Symmetry and the Laws of Nature
Symmetry is one of the most useful tools in deciphering the cosmos.
Posted Oct 13, 2020
Not until the 17th century did humans seriously think of the possibility that a body of laws exists that would explain all the observed physical reality. Galileo Galilei, René Descartes, and in particular Isaac Newton demonstrated for the first time that a handful of mathematical laws can explain a wealth of phenomena, ranging from falling apples and ocean tides to the motion of the planets. In the 19th century, Michael Faraday and James Clerk Maxwell were able to do the same for electricity and magnetism.
Then the 20th century witnessed the birth of not one but two scientific revolutions. First, Einstein’s theories of Special Relativity and General Relativity inextricably linked the concepts of space and time, and suggested that gravity is not some mysterious force that acts across distance, but rather a manifestation of the warping of the fabric of space-time by masses, a bit like a trampoline sagging under the weight of a person standing on it. Second, Quantum Mechanics asserted that we can only determine the probabilities of outcomes of experiments, not the outcomes themselves. To paraphrase Einstein, God does appear to play dice with the world.
With every step along this path of a deeper understanding of the universe, the role of symmetry as the foundation for the laws of nature has become increasingly appreciated. A symmetry of the laws means that when we observe phenomena from different points of view, we discover that they are governed precisely by the same laws. For example, the law of gravity takes precisely the same form whether we are here on Earth, on the Moon, or in a galaxy ten billion light-years away. This is an example of symmetry under translation (see my previous post). If the laws of physics were not symmetric under translation (that is, they were changing from place to place), it would have been impossible to understand the cosmos.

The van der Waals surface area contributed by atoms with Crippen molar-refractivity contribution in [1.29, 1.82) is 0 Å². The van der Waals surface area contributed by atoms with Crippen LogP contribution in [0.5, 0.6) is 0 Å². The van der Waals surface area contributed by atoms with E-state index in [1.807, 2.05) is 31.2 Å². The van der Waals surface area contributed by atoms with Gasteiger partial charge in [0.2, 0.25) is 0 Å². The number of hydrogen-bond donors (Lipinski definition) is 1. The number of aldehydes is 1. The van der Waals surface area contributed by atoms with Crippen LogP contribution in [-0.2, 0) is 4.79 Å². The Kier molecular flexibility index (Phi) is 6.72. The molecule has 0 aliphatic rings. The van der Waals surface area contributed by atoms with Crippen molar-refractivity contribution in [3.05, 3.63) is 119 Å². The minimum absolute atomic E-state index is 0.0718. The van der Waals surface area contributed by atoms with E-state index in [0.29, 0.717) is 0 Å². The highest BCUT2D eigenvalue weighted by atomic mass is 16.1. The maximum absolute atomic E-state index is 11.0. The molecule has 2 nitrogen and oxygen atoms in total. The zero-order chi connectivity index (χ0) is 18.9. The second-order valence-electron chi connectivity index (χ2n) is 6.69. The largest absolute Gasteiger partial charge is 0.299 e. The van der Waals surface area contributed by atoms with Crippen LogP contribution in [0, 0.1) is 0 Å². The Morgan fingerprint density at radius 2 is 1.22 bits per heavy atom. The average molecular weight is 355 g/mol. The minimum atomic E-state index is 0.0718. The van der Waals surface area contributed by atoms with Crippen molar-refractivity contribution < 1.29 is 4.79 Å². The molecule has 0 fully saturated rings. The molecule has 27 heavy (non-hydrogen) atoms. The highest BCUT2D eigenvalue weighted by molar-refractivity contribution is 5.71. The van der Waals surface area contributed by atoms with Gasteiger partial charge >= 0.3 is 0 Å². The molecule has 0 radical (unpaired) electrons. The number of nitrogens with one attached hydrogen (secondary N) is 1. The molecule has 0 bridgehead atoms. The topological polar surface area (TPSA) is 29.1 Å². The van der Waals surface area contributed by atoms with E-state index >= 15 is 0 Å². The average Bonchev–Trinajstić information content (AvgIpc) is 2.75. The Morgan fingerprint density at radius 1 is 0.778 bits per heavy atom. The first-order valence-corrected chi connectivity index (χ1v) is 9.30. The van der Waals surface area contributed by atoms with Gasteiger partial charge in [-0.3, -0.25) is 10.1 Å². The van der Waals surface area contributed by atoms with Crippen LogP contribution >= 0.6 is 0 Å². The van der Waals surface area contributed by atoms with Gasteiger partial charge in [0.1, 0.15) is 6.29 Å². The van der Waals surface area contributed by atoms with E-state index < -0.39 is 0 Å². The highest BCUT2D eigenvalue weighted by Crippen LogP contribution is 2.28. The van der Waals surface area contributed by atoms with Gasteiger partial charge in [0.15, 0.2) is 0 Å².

The laws of physics are also symmetric under rotations. That is, physics has no preferred direction in space. We discover the same laws whether we determine directions with respect to the north, south, or the nearest Starbucks.
A simple example can help clarify the difference between a symmetry of shapes and a symmetry of the laws. The ancient Greeks believed that the orbits of the planets are circular, because circles were considered perfect, being symmetric under rotation by any angle about an axis passing through the circle’s center and being perpendicular to the circle’s area. When astronomer Johannes Kepler discovered that the orbits are in fact ellipses, even Galileo didn’t believe it, since circles seemed more elegant. Newton later showed that elliptical orbits were a natural product of his universal law of gravitation. The fact that his law was symmetric under rotation simply meant that the orbits could have any orientation in space, not that the shape of the orbit had to be circular.
In 1915, German mathematical physicist Emmy Noether proved a remarkable theorem that now bears her name. She showed that to every continuous symmetry of the laws of physics there is a corresponding conservation law and vice versa. For example, the symmetry of the laws under translation corresponds to conservation of linear momentum (the product of the mass and the velocity), the symmetry with respect to the passing of time (the laws do not change with time) corresponds to the conservation of energy, and so on. Noether’s theorem therefore demonstrated that two of the pillars of physics, symmetries and conservation laws, are really two manifestations of the same fundamental property.
The symmetries I have described so far had to do with things that don’t change when we change our viewpoint in space and time. Many of the symmetries underlying the subatomic world and the basic forces of nature are associated with changing our perspective on the identity of elementary particles. For example, quantum mechanics allows for electrons to be in states that mix them with another elementary particle called a neutrino. In other words, particles can carry the label “electron,” “neutrino,” or a mixture of both. It turns out that the forces of nature are symmetric (take the same form) under any interchange between electrons, neutrinos, or a mixture of the two, and many other such so-called gauge symmetries exist.
Nobody knows yet whether symmetry is truly the most fundamental concept in the workings of the cosmos, but there is no doubt that symmetry principles have been extremely fruitful in our endeavors to decipher the universe.
Livio, M. (2005). The Equation That Couldn't Be Solved. New York: Simon & Schuster.
Livio, M. (2020). Galileo and the Science Deniers. New York: Simon & Schuster.